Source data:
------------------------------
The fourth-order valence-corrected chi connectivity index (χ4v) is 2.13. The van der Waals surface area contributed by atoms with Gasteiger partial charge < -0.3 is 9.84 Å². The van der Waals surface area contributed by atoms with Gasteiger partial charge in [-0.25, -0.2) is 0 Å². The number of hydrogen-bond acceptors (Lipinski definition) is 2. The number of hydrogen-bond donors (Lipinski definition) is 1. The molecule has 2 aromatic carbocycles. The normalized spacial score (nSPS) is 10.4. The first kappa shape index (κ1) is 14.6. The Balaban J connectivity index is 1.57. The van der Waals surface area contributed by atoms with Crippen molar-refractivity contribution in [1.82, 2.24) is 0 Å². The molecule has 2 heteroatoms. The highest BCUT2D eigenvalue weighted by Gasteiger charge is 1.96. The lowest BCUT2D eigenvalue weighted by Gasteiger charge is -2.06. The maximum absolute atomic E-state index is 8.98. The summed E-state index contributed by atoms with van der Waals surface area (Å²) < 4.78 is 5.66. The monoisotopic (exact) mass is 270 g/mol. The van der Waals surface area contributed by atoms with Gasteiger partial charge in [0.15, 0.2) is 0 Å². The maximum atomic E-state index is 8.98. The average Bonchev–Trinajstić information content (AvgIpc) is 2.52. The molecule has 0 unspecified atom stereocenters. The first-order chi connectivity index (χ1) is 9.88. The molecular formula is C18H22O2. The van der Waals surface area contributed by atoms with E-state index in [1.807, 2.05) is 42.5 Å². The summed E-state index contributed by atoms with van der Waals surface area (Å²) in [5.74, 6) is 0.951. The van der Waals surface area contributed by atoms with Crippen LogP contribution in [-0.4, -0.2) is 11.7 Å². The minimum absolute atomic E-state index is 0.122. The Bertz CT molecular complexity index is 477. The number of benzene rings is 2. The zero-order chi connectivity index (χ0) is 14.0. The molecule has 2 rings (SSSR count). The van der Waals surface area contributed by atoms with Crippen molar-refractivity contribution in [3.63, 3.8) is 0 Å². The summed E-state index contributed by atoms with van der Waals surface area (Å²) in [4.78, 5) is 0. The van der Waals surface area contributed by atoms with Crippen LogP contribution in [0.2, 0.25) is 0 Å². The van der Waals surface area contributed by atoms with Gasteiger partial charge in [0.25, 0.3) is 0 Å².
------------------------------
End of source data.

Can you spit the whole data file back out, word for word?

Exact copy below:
The fourth-order valence-corrected chi connectivity index (χ4v) is 2.13. The van der Waals surface area contributed by atoms with Gasteiger partial charge < -0.3 is 9.84 Å². The van der Waals surface area contributed by atoms with Gasteiger partial charge in [-0.25, -0.2) is 0 Å². The number of hydrogen-bond acceptors (Lipinski definition) is 2. The number of hydrogen-bond donors (Lipinski definition) is 1. The molecule has 2 aromatic carbocycles. The normalized spacial score (nSPS) is 10.4. The first kappa shape index (κ1) is 14.6. The Balaban J connectivity index is 1.57. The van der Waals surface area contributed by atoms with Crippen molar-refractivity contribution in [1.82, 2.24) is 0 Å². The molecule has 2 heteroatoms. The highest BCUT2D eigenvalue weighted by Gasteiger charge is 1.96. The lowest BCUT2D eigenvalue weighted by Gasteiger charge is -2.06. The maximum absolute atomic E-state index is 8.98. The summed E-state index contributed by atoms with van der Waals surface area (Å²) < 4.78 is 5.66. The monoisotopic (exact) mass is 270 g/mol. The van der Waals surface area contributed by atoms with Gasteiger partial charge in [0.15, 0.2) is 0 Å². The maximum atomic E-state index is 8.98. The average Bonchev–Trinajstić information content (AvgIpc) is 2.52. The molecule has 0 unspecified atom stereocenters. The first-order chi connectivity index (χ1) is 9.88. The molecular formula is C18H22O2. The van der Waals surface area contributed by atoms with E-state index in [1.807, 2.05) is 42.5 Å². The summed E-state index contributed by atoms with van der Waals surface area (Å²) in [5.74, 6) is 0.951. The van der Waals surface area contributed by atoms with Crippen LogP contribution in [-0.4, -0.2) is 11.7 Å². The minimum absolute atomic E-state index is 0.122. The Bertz CT molecular complexity index is 477. The number of benzene rings is 2. The zero-order chi connectivity index (χ0) is 14.0. The molecule has 2 rings (SSSR count). The van der Waals surface area contributed by atoms with Crippen molar-refractivity contribution in [3.63, 3.8) is 0 Å². The summed E-state index contributed by atoms with van der Waals surface area (Å²) in [4.78, 5) is 0. The van der Waals surface area contributed by atoms with Crippen LogP contribution in [0.2, 0.25) is 0 Å². The van der Waals surface area contributed by atoms with Gasteiger partial charge in [0.25, 0.3) is 0 Å².